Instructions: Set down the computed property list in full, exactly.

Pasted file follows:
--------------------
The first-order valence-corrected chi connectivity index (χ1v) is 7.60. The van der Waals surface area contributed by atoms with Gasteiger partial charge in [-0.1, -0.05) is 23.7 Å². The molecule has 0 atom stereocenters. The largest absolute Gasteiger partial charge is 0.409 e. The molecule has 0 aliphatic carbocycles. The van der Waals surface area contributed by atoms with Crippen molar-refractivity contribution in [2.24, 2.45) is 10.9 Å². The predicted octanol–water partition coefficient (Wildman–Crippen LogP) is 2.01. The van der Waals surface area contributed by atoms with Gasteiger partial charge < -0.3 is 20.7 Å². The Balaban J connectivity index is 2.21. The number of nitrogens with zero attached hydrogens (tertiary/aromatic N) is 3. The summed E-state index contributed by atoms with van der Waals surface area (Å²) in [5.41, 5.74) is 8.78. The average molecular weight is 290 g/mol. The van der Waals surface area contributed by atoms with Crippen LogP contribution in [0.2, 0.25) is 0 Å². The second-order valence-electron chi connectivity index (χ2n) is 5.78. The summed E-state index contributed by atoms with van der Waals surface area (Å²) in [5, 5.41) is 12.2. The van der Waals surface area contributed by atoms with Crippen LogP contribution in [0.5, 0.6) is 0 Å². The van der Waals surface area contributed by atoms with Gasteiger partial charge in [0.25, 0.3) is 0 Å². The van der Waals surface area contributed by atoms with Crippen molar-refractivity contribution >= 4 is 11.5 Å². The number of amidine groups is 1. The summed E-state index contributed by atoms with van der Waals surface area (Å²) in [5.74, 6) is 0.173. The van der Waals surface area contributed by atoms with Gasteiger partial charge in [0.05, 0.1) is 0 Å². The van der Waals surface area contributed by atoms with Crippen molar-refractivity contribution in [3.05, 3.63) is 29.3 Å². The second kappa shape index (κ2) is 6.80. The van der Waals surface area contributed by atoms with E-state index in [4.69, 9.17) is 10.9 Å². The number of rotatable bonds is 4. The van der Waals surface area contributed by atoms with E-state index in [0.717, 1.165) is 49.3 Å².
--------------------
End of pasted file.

The first-order valence-corrected chi connectivity index (χ1v) is 7.60. The van der Waals surface area contributed by atoms with Gasteiger partial charge in [-0.1, -0.05) is 23.7 Å². The molecule has 0 atom stereocenters. The largest absolute Gasteiger partial charge is 0.409 e. The molecule has 0 aliphatic carbocycles. The van der Waals surface area contributed by atoms with Crippen molar-refractivity contribution in [2.24, 2.45) is 10.9 Å². The predicted octanol–water partition coefficient (Wildman–Crippen LogP) is 2.01. The van der Waals surface area contributed by atoms with Gasteiger partial charge < -0.3 is 20.7 Å². The Balaban J connectivity index is 2.21. The number of nitrogens with zero attached hydrogens (tertiary/aromatic N) is 3. The summed E-state index contributed by atoms with van der Waals surface area (Å²) in [5.41, 5.74) is 8.78. The average molecular weight is 290 g/mol. The van der Waals surface area contributed by atoms with Crippen LogP contribution in [0.2, 0.25) is 0 Å². The second-order valence-electron chi connectivity index (χ2n) is 5.78. The summed E-state index contributed by atoms with van der Waals surface area (Å²) in [5, 5.41) is 12.2. The van der Waals surface area contributed by atoms with Crippen LogP contribution in [0.5, 0.6) is 0 Å². The van der Waals surface area contributed by atoms with Gasteiger partial charge in [0.25, 0.3) is 0 Å². The van der Waals surface area contributed by atoms with Crippen molar-refractivity contribution >= 4 is 11.5 Å². The number of amidine groups is 1. The summed E-state index contributed by atoms with van der Waals surface area (Å²) in [5.74, 6) is 0.173. The van der Waals surface area contributed by atoms with Gasteiger partial charge in [0.05, 0.1) is 0 Å². The van der Waals surface area contributed by atoms with Crippen molar-refractivity contribution in [3.05, 3.63) is 29.3 Å². The second kappa shape index (κ2) is 6.80. The van der Waals surface area contributed by atoms with E-state index in [4.69, 9.17) is 10.9 Å². The number of rotatable bonds is 4. The van der Waals surface area contributed by atoms with E-state index in [0.717, 1.165) is 49.3 Å².